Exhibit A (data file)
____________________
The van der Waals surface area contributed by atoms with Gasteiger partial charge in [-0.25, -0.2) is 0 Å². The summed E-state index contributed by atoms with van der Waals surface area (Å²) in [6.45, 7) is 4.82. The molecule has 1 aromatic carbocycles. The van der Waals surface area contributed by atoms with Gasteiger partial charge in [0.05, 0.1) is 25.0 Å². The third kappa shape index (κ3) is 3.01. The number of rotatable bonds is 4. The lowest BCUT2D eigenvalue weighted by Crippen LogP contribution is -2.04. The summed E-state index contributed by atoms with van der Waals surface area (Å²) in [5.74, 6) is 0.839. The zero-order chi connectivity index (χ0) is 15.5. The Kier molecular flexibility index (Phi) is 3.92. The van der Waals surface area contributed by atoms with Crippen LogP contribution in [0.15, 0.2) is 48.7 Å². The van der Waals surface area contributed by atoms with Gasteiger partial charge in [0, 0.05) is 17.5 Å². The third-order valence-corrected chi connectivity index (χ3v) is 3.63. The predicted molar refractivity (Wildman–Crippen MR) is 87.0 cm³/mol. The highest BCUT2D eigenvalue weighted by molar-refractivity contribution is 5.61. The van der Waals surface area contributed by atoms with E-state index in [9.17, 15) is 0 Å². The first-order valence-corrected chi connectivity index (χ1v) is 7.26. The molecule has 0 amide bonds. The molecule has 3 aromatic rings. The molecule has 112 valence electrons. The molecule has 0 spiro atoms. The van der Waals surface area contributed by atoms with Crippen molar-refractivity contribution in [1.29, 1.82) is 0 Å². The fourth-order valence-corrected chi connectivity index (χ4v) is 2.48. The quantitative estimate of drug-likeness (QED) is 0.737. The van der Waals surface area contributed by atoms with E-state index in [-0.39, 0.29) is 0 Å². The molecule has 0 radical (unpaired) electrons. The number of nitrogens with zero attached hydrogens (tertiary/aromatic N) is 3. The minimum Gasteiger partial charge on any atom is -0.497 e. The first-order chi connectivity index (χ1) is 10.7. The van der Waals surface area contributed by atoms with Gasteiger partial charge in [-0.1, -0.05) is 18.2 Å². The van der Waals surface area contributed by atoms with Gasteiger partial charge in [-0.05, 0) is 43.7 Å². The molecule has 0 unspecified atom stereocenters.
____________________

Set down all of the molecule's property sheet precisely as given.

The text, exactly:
The van der Waals surface area contributed by atoms with Gasteiger partial charge in [-0.25, -0.2) is 0 Å². The summed E-state index contributed by atoms with van der Waals surface area (Å²) in [6.45, 7) is 4.82. The molecule has 1 aromatic carbocycles. The van der Waals surface area contributed by atoms with Gasteiger partial charge in [0.05, 0.1) is 25.0 Å². The third kappa shape index (κ3) is 3.01. The number of rotatable bonds is 4. The lowest BCUT2D eigenvalue weighted by Crippen LogP contribution is -2.04. The summed E-state index contributed by atoms with van der Waals surface area (Å²) in [5.74, 6) is 0.839. The zero-order chi connectivity index (χ0) is 15.5. The Kier molecular flexibility index (Phi) is 3.92. The van der Waals surface area contributed by atoms with Crippen LogP contribution in [0.15, 0.2) is 48.7 Å². The van der Waals surface area contributed by atoms with Gasteiger partial charge in [0, 0.05) is 17.5 Å². The third-order valence-corrected chi connectivity index (χ3v) is 3.63. The predicted molar refractivity (Wildman–Crippen MR) is 87.0 cm³/mol. The highest BCUT2D eigenvalue weighted by molar-refractivity contribution is 5.61. The van der Waals surface area contributed by atoms with E-state index in [9.17, 15) is 0 Å². The first-order valence-corrected chi connectivity index (χ1v) is 7.26. The molecule has 0 amide bonds. The molecule has 3 aromatic rings. The molecule has 112 valence electrons. The molecule has 0 spiro atoms. The van der Waals surface area contributed by atoms with Crippen molar-refractivity contribution in [1.29, 1.82) is 0 Å². The fourth-order valence-corrected chi connectivity index (χ4v) is 2.48. The quantitative estimate of drug-likeness (QED) is 0.737. The van der Waals surface area contributed by atoms with E-state index in [-0.39, 0.29) is 0 Å². The molecule has 0 radical (unpaired) electrons. The number of nitrogens with zero attached hydrogens (tertiary/aromatic N) is 3. The minimum Gasteiger partial charge on any atom is -0.497 e. The first-order chi connectivity index (χ1) is 10.7. The van der Waals surface area contributed by atoms with Gasteiger partial charge in [-0.1, -0.05) is 18.2 Å². The van der Waals surface area contributed by atoms with Gasteiger partial charge in [-0.05, 0) is 43.7 Å². The molecule has 0 unspecified atom stereocenters.